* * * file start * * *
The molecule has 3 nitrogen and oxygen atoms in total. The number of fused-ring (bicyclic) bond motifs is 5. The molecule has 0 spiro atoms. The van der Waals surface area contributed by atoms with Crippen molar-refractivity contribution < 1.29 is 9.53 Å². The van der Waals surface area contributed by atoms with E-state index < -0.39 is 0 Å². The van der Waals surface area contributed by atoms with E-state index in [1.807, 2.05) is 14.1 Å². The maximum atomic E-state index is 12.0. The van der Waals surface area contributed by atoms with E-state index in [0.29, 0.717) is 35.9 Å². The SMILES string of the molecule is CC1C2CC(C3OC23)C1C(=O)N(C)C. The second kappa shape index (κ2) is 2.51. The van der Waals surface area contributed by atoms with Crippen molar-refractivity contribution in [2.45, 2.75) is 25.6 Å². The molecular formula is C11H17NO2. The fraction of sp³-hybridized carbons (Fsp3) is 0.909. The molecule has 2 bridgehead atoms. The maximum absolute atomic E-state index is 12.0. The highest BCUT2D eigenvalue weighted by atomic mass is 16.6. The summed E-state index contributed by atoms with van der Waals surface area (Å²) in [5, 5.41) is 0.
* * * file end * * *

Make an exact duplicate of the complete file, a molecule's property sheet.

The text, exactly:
The molecule has 3 nitrogen and oxygen atoms in total. The number of fused-ring (bicyclic) bond motifs is 5. The molecule has 0 spiro atoms. The van der Waals surface area contributed by atoms with Crippen molar-refractivity contribution < 1.29 is 9.53 Å². The van der Waals surface area contributed by atoms with E-state index < -0.39 is 0 Å². The van der Waals surface area contributed by atoms with E-state index in [1.807, 2.05) is 14.1 Å². The maximum atomic E-state index is 12.0. The van der Waals surface area contributed by atoms with E-state index in [0.29, 0.717) is 35.9 Å². The SMILES string of the molecule is CC1C2CC(C3OC23)C1C(=O)N(C)C. The second kappa shape index (κ2) is 2.51. The van der Waals surface area contributed by atoms with Crippen molar-refractivity contribution in [2.45, 2.75) is 25.6 Å². The molecular formula is C11H17NO2. The fraction of sp³-hybridized carbons (Fsp3) is 0.909. The molecule has 2 bridgehead atoms. The maximum absolute atomic E-state index is 12.0. The highest BCUT2D eigenvalue weighted by atomic mass is 16.6. The summed E-state index contributed by atoms with van der Waals surface area (Å²) in [5, 5.41) is 0.